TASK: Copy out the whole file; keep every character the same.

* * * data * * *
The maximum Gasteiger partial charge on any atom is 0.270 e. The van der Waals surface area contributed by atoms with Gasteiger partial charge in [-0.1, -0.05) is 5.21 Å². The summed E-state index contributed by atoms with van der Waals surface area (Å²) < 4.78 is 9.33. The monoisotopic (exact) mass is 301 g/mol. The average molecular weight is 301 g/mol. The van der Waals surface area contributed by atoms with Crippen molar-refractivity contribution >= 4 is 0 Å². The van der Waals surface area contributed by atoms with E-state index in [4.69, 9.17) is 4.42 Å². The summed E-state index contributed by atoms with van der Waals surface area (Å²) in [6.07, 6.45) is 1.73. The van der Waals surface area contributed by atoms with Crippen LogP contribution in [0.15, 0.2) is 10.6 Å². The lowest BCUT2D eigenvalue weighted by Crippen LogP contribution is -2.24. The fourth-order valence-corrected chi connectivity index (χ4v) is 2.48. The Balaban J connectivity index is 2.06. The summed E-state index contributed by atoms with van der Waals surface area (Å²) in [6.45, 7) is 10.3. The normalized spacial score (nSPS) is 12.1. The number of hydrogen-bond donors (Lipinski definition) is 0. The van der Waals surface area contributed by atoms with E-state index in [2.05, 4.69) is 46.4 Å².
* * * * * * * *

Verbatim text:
The maximum Gasteiger partial charge on any atom is 0.270 e. The van der Waals surface area contributed by atoms with Gasteiger partial charge in [-0.1, -0.05) is 5.21 Å². The summed E-state index contributed by atoms with van der Waals surface area (Å²) < 4.78 is 9.33. The monoisotopic (exact) mass is 301 g/mol. The average molecular weight is 301 g/mol. The van der Waals surface area contributed by atoms with Crippen molar-refractivity contribution >= 4 is 0 Å². The van der Waals surface area contributed by atoms with E-state index in [4.69, 9.17) is 4.42 Å². The summed E-state index contributed by atoms with van der Waals surface area (Å²) in [6.07, 6.45) is 1.73. The van der Waals surface area contributed by atoms with Crippen LogP contribution in [0.15, 0.2) is 10.6 Å². The lowest BCUT2D eigenvalue weighted by Crippen LogP contribution is -2.24. The fourth-order valence-corrected chi connectivity index (χ4v) is 2.48. The Balaban J connectivity index is 2.06. The summed E-state index contributed by atoms with van der Waals surface area (Å²) in [6.45, 7) is 10.3. The normalized spacial score (nSPS) is 12.1. The number of hydrogen-bond donors (Lipinski definition) is 0. The van der Waals surface area contributed by atoms with E-state index in [2.05, 4.69) is 46.4 Å².